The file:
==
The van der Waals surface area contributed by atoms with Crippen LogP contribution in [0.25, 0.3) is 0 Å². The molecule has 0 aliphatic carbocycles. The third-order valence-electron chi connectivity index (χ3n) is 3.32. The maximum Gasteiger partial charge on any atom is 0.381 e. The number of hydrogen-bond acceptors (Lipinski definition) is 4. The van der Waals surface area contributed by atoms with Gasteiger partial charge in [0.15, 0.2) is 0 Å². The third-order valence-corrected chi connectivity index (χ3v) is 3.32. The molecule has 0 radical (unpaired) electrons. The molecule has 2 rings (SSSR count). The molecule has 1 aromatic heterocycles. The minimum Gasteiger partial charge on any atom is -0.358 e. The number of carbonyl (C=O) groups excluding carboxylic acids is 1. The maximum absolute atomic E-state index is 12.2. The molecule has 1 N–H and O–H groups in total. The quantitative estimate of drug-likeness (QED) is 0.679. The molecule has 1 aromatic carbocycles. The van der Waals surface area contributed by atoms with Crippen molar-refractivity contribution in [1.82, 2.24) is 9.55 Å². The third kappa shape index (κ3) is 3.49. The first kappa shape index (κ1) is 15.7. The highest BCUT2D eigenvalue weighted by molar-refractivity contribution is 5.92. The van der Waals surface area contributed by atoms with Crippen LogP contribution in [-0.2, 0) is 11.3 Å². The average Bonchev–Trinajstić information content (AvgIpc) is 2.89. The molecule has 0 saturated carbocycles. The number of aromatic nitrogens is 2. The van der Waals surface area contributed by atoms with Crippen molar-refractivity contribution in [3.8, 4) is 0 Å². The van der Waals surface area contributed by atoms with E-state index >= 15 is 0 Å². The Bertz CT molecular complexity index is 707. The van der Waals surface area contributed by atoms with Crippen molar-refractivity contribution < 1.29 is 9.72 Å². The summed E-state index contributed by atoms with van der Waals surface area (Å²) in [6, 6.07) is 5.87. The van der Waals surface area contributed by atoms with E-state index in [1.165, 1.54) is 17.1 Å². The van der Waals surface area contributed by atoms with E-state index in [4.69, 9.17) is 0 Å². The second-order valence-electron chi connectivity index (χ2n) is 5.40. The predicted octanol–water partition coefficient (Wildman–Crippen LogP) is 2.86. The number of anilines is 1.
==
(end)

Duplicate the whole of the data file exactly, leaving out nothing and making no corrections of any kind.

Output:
The van der Waals surface area contributed by atoms with Crippen LogP contribution in [0.25, 0.3) is 0 Å². The molecule has 0 aliphatic carbocycles. The third-order valence-electron chi connectivity index (χ3n) is 3.32. The maximum Gasteiger partial charge on any atom is 0.381 e. The number of hydrogen-bond acceptors (Lipinski definition) is 4. The van der Waals surface area contributed by atoms with Gasteiger partial charge in [0.15, 0.2) is 0 Å². The third-order valence-corrected chi connectivity index (χ3v) is 3.32. The molecule has 0 radical (unpaired) electrons. The molecule has 2 rings (SSSR count). The molecule has 1 aromatic heterocycles. The minimum Gasteiger partial charge on any atom is -0.358 e. The number of carbonyl (C=O) groups excluding carboxylic acids is 1. The maximum absolute atomic E-state index is 12.2. The molecule has 1 N–H and O–H groups in total. The quantitative estimate of drug-likeness (QED) is 0.679. The molecule has 1 aromatic carbocycles. The van der Waals surface area contributed by atoms with Crippen molar-refractivity contribution in [1.82, 2.24) is 9.55 Å². The third kappa shape index (κ3) is 3.49. The first kappa shape index (κ1) is 15.7. The highest BCUT2D eigenvalue weighted by molar-refractivity contribution is 5.92. The van der Waals surface area contributed by atoms with Crippen LogP contribution in [-0.2, 0) is 11.3 Å². The average Bonchev–Trinajstić information content (AvgIpc) is 2.89. The molecule has 0 saturated carbocycles. The number of aromatic nitrogens is 2. The van der Waals surface area contributed by atoms with Crippen molar-refractivity contribution in [3.8, 4) is 0 Å². The van der Waals surface area contributed by atoms with E-state index >= 15 is 0 Å². The Bertz CT molecular complexity index is 707. The van der Waals surface area contributed by atoms with Crippen molar-refractivity contribution < 1.29 is 9.72 Å². The summed E-state index contributed by atoms with van der Waals surface area (Å²) in [6, 6.07) is 5.87. The van der Waals surface area contributed by atoms with E-state index in [1.165, 1.54) is 17.1 Å². The van der Waals surface area contributed by atoms with E-state index in [4.69, 9.17) is 0 Å². The second-order valence-electron chi connectivity index (χ2n) is 5.40. The predicted octanol–water partition coefficient (Wildman–Crippen LogP) is 2.86. The number of anilines is 1.